Featured Articles

KitKat has more than a fifth of Android users

KitKat has more than a fifth of Android users

Android 4.4 is now running on more than a fifth of Android devices, according to Google’s latest figures.

More...
Nvidia introduces five new Quadro cards

Nvidia introduces five new Quadro cards

Nvidia has revamped its Quadro professional graphics line-up with a total of five new cards, two of which are based on…

More...
AMD Tonga XT graphics cards come later

AMD Tonga XT graphics cards come later

According to sources who wish to remain unnamed, we should see an AMD Tonga XT-based graphics card launched sometime in September.

More...
Nvidia Maxwell Geforce 800 comes in September

Nvidia Maxwell Geforce 800 comes in September

Nvidia was always cautious when talking about upcoming Maxwell parts, the first of which was launched back in March and based…

More...
Aerocool Dead Silence reviewed

Aerocool Dead Silence reviewed

Aerocool is well known for its gamer cases with aggressive styling. However, the Dead Silence chassis offers consumers a new choice,…

More...
Frontpage Slideshow | Copyright © 2006-2010 orks, a business unit of Nuevvo Webware Ltd.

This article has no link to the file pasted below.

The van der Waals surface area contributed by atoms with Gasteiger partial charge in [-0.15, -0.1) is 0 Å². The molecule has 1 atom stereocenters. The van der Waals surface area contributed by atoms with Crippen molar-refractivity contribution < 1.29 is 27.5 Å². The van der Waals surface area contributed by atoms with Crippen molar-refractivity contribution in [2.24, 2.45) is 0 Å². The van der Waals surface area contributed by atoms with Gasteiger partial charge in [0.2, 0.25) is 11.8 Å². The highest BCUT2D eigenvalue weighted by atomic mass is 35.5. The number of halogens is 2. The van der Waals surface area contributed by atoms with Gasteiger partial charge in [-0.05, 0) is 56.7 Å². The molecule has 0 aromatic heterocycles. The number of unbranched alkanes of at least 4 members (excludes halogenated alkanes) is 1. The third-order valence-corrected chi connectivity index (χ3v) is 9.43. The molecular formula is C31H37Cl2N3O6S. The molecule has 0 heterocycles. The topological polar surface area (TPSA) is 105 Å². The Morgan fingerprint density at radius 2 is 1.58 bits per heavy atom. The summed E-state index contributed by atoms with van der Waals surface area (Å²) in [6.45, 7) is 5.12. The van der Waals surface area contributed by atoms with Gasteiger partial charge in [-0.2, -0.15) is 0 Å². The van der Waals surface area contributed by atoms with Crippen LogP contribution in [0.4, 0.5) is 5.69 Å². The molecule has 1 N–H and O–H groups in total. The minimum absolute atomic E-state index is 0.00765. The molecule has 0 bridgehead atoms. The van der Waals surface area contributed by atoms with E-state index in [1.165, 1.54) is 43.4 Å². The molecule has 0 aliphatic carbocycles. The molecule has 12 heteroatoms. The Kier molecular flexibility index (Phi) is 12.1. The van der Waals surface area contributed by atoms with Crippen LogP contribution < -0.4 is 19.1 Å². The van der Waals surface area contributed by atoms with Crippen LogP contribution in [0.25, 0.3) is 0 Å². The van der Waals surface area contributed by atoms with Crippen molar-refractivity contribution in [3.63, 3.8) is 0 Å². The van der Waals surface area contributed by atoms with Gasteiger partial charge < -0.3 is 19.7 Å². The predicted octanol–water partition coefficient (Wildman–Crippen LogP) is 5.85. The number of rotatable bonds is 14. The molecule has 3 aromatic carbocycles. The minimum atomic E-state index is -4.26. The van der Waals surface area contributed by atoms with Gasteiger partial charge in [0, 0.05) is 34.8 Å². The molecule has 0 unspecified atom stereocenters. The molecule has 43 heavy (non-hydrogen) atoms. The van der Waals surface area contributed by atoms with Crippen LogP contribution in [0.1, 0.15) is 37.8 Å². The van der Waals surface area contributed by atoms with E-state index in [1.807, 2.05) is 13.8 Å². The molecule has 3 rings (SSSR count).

Wednesday, 27 February 2013 10:34

Cryptography is a thing of the past

Written by Nick Farrell



Experts think we need to come up with something better

After centuries of protecting messages, cryptography is less important and defenders need to start thinking about new ways to protect data.

One of the fathers of public-key cryptography Adi Shamir, who helped design the original RSA algorithm, said that security experts should be preparing for a "post-cryptography" world. He said that cryptography was becoming less important as even the most secure computer systems in the most isolated locations have been penetrated over the last couple of years by a series of APTs and other advanced attacks.

Shamir who works for the Weizmann Institute of Science in Israel, said during the Cryptographers' Panel session at the RSA Conference that people needed to rethink how they protect themselves. Security researchers and others involved in defending networks to look for methods other than cryptography that are capable of securing their sensitive data. Shamir pointed out that it was hard to use cryptography effectively if you assume an APT is watching everything on a system.

He said that one way to help shore up defenses would be to improve the certificate authority infrastructure.

Nick Farrell

E-mail: This e-mail address is being protected from spambots. You need JavaScript enabled to view it
blog comments powered by Disqus

 

Facebook activity

Latest Commented Articles

Recent Comments